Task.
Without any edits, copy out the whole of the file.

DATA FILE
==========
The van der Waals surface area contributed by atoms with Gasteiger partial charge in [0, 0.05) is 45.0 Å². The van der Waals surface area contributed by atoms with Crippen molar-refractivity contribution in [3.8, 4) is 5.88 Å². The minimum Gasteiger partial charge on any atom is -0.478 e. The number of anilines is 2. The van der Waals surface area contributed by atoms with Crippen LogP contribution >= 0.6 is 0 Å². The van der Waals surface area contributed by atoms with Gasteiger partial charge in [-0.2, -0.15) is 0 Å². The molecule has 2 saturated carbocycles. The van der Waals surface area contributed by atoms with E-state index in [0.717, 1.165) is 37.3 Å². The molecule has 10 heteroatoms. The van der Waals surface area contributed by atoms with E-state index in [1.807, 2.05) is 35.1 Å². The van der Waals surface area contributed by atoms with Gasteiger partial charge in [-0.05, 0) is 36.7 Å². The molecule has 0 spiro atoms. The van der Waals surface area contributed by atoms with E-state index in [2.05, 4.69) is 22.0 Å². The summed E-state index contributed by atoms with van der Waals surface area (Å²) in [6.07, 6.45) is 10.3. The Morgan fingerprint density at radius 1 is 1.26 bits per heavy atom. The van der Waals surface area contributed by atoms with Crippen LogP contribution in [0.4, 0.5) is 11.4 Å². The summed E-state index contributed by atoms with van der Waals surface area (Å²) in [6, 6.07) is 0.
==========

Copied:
The van der Waals surface area contributed by atoms with Gasteiger partial charge in [0, 0.05) is 45.0 Å². The van der Waals surface area contributed by atoms with Crippen molar-refractivity contribution in [3.8, 4) is 5.88 Å². The minimum Gasteiger partial charge on any atom is -0.478 e. The number of anilines is 2. The van der Waals surface area contributed by atoms with Crippen LogP contribution >= 0.6 is 0 Å². The van der Waals surface area contributed by atoms with Gasteiger partial charge in [-0.2, -0.15) is 0 Å². The molecule has 2 saturated carbocycles. The van der Waals surface area contributed by atoms with E-state index in [0.717, 1.165) is 37.3 Å². The molecule has 10 heteroatoms. The van der Waals surface area contributed by atoms with E-state index in [1.807, 2.05) is 35.1 Å². The van der Waals surface area contributed by atoms with Gasteiger partial charge in [-0.05, 0) is 36.7 Å². The molecule has 0 spiro atoms. The van der Waals surface area contributed by atoms with E-state index in [2.05, 4.69) is 22.0 Å². The summed E-state index contributed by atoms with van der Waals surface area (Å²) in [6.07, 6.45) is 10.3. The Morgan fingerprint density at radius 1 is 1.26 bits per heavy atom. The van der Waals surface area contributed by atoms with Crippen LogP contribution in [0.4, 0.5) is 11.4 Å². The summed E-state index contributed by atoms with van der Waals surface area (Å²) in [6, 6.07) is 0.